One of the highlights of the week was meeting Bee Rowlatt, who recently journeyed to Norway on a Mary Wollstonecraft pilgrimage. She is the one who I said had a baby under one arm and a book proposal under the other. Bee found Mary first through the Romantic letters rather than the rational essays, which is fitting, since her first book, Talking About Jane Austen in Baghdad, was about an epistolary friendship with an Iraqi academic. (More here.)

Bee got to experience Scandinavia at Solstice, or near enough, and met a Cockney ship's captain, and stayed in the garden of a Communist mayor, and had a fortnight alone with her almost year-old son William (a good name!), who proved to be a great ice-breaker.

Bee has an article coming up for the travel section of the Telegraph [edit: here], and then, more ambitiously, a book! I referred before to Melissa Benn and her Madonna and Child: towards a new politics of motherhood. Another book that came up in discussion was the recent How to be a Woman by Caitlin Moran: something zeitgeist-y. Bee uses the phrase "super lightweight" for what she has in mind, some sort of a meditation on Mary Wollstonecraft then and now, and being a woman and a mother, combined with a travel narrative. No book contract yet -- all offers considered.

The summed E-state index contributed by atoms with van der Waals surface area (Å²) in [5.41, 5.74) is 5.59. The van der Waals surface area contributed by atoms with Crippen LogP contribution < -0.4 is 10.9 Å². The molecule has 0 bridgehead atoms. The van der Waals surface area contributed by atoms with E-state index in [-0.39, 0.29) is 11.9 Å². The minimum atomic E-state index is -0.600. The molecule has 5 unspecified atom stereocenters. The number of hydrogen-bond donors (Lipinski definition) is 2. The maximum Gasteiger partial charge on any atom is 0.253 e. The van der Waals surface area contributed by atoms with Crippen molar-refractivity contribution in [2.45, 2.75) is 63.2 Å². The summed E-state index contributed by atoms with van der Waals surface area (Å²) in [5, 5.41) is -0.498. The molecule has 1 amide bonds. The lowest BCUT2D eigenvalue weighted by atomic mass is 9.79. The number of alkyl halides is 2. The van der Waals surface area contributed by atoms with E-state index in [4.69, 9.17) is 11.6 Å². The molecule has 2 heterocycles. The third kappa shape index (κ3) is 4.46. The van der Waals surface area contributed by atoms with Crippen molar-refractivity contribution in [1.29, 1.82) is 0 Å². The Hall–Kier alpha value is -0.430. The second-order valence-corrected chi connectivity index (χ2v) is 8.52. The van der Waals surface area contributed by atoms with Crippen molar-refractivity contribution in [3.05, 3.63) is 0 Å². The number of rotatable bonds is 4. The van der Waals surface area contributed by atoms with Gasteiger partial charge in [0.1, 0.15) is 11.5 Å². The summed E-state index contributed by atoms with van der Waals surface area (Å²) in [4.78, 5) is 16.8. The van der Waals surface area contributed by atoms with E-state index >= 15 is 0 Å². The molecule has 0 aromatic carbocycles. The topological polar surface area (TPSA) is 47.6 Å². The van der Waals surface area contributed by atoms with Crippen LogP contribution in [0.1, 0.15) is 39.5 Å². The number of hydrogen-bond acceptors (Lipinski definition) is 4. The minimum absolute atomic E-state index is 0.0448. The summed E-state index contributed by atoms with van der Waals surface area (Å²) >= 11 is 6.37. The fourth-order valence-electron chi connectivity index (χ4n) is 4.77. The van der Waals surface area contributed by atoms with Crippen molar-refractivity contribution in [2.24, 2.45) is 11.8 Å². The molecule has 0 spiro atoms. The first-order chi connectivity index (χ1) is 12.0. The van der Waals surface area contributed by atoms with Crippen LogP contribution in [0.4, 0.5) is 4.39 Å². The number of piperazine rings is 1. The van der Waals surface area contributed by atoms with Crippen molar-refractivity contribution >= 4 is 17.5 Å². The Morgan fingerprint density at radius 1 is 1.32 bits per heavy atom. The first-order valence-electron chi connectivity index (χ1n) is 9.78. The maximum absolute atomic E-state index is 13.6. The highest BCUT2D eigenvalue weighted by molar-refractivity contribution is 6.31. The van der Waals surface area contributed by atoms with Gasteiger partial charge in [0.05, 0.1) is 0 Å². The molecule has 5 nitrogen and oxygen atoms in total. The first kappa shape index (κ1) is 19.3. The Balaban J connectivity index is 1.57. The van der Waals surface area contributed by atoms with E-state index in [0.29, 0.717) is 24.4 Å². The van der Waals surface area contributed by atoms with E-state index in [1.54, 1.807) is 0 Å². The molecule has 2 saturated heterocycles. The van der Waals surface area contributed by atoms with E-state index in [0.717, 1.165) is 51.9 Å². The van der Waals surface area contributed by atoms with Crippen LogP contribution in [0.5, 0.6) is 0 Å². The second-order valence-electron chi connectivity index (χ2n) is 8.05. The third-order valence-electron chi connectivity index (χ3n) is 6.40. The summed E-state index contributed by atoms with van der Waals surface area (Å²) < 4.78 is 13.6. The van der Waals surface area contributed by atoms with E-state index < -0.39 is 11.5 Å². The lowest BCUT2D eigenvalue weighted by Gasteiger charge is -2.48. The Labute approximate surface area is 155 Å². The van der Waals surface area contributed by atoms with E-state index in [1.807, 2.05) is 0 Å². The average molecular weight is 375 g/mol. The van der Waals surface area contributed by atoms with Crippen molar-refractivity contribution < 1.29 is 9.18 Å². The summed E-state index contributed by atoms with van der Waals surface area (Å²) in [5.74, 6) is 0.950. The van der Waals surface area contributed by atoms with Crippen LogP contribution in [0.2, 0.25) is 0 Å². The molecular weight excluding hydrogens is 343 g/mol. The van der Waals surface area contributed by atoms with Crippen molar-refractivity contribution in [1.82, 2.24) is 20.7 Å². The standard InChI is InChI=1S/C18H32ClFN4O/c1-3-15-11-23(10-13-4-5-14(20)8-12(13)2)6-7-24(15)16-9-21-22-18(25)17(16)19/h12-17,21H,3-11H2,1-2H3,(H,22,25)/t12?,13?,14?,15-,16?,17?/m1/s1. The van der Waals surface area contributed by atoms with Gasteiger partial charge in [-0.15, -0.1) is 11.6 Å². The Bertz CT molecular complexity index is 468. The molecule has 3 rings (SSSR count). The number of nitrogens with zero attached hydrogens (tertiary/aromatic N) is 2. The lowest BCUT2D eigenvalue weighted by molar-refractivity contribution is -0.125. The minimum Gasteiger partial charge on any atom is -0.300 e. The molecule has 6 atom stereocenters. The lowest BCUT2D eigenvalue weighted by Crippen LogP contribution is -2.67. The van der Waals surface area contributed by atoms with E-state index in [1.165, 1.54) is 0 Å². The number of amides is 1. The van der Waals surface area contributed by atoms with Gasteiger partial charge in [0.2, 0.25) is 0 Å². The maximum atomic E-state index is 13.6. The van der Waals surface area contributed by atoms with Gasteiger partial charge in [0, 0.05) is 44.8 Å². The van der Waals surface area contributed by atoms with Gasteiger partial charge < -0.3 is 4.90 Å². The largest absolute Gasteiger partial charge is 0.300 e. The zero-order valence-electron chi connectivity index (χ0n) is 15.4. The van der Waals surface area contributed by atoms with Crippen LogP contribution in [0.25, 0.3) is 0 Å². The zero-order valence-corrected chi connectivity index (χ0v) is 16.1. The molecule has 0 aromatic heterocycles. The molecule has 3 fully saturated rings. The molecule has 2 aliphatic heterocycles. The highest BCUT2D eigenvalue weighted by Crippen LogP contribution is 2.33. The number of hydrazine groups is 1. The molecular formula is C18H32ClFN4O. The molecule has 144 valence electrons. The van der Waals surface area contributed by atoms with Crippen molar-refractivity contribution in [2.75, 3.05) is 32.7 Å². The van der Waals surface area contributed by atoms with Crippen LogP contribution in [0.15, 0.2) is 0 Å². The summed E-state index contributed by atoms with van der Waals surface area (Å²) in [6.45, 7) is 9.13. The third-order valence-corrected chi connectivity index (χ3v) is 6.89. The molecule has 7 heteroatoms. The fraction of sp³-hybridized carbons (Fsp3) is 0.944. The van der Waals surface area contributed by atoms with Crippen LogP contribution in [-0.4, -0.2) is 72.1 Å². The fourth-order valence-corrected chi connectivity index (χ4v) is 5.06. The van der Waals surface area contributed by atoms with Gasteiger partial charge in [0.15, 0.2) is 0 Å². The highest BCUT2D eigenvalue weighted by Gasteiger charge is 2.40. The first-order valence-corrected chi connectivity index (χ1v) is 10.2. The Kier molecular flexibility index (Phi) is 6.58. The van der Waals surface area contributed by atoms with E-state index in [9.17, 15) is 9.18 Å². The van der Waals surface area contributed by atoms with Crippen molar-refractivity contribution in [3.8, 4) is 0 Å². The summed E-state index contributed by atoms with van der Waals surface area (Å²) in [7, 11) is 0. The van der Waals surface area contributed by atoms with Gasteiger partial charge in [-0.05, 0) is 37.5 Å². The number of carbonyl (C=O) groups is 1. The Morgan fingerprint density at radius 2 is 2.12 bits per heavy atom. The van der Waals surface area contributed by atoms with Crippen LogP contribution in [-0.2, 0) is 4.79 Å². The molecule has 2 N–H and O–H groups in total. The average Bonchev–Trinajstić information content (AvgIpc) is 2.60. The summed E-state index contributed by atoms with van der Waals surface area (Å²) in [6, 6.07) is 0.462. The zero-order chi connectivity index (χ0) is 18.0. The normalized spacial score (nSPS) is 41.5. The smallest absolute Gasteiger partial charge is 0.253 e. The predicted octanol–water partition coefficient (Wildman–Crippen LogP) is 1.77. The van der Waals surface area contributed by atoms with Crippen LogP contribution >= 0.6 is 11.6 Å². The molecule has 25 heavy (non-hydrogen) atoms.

Bee is a woman of many talents. For one thing, she had the determination necessary to get her new friend out of Iraq and to safety in England, and I know enough about the refugee process to know it is a long and spirit-sapping bureaucratic paper-chase. Bee works at the World Service, and rides a bicycle like many sensible Londoners, and is beautiful, in a healthy scrubbed effortless way, and can pronounce Tønsberg quite convincingly. Her children are charming -- at least, the 75% of them that I got to meet when she brought them to Mary's St Pancras graveside, where the kids ran around and she told me about her trip. What an adventure!